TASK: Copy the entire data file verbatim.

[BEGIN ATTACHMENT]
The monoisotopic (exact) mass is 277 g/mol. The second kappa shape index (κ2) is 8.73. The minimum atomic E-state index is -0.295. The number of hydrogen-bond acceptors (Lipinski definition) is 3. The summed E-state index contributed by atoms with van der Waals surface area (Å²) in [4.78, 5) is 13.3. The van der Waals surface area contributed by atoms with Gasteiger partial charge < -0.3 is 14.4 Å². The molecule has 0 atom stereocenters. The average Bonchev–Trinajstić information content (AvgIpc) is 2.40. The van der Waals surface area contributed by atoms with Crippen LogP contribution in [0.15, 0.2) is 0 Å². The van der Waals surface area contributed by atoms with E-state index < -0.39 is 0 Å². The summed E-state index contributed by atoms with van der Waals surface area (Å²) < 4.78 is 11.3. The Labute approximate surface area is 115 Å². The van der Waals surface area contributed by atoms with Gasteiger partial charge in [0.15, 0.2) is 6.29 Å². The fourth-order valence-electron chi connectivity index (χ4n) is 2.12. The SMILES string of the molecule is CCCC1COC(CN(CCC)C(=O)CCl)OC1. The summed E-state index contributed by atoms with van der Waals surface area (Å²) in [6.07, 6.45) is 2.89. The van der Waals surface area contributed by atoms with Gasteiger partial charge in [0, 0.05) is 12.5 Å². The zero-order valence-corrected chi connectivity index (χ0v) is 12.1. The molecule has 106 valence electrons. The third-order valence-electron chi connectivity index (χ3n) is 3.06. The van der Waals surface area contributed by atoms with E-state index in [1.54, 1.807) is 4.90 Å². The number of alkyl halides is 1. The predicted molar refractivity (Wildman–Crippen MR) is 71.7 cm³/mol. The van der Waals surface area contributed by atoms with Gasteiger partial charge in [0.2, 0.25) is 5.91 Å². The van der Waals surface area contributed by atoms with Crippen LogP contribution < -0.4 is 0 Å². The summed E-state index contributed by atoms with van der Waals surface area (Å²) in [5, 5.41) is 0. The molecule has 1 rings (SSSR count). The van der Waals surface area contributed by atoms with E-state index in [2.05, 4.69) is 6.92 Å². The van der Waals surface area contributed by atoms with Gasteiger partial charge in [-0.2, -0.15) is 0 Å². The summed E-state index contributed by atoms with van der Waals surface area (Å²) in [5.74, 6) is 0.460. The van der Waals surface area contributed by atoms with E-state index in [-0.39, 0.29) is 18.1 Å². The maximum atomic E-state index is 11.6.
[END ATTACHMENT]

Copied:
The monoisotopic (exact) mass is 277 g/mol. The second kappa shape index (κ2) is 8.73. The minimum atomic E-state index is -0.295. The number of hydrogen-bond acceptors (Lipinski definition) is 3. The summed E-state index contributed by atoms with van der Waals surface area (Å²) in [4.78, 5) is 13.3. The van der Waals surface area contributed by atoms with Gasteiger partial charge < -0.3 is 14.4 Å². The molecule has 0 atom stereocenters. The average Bonchev–Trinajstić information content (AvgIpc) is 2.40. The van der Waals surface area contributed by atoms with Crippen LogP contribution in [0.15, 0.2) is 0 Å². The van der Waals surface area contributed by atoms with E-state index < -0.39 is 0 Å². The summed E-state index contributed by atoms with van der Waals surface area (Å²) < 4.78 is 11.3. The Labute approximate surface area is 115 Å². The van der Waals surface area contributed by atoms with Gasteiger partial charge in [0.15, 0.2) is 6.29 Å². The fourth-order valence-electron chi connectivity index (χ4n) is 2.12. The SMILES string of the molecule is CCCC1COC(CN(CCC)C(=O)CCl)OC1. The summed E-state index contributed by atoms with van der Waals surface area (Å²) in [6.07, 6.45) is 2.89. The van der Waals surface area contributed by atoms with Gasteiger partial charge in [0, 0.05) is 12.5 Å². The zero-order valence-corrected chi connectivity index (χ0v) is 12.1. The molecule has 106 valence electrons. The third-order valence-electron chi connectivity index (χ3n) is 3.06. The van der Waals surface area contributed by atoms with E-state index in [1.54, 1.807) is 4.90 Å². The number of alkyl halides is 1. The predicted molar refractivity (Wildman–Crippen MR) is 71.7 cm³/mol. The van der Waals surface area contributed by atoms with Gasteiger partial charge in [0.2, 0.25) is 5.91 Å². The van der Waals surface area contributed by atoms with Crippen LogP contribution < -0.4 is 0 Å². The summed E-state index contributed by atoms with van der Waals surface area (Å²) in [5, 5.41) is 0. The molecule has 1 rings (SSSR count). The van der Waals surface area contributed by atoms with E-state index in [2.05, 4.69) is 6.92 Å². The van der Waals surface area contributed by atoms with Gasteiger partial charge in [-0.2, -0.15) is 0 Å². The summed E-state index contributed by atoms with van der Waals surface area (Å²) in [5.74, 6) is 0.460. The van der Waals surface area contributed by atoms with E-state index in [-0.39, 0.29) is 18.1 Å². The maximum atomic E-state index is 11.6.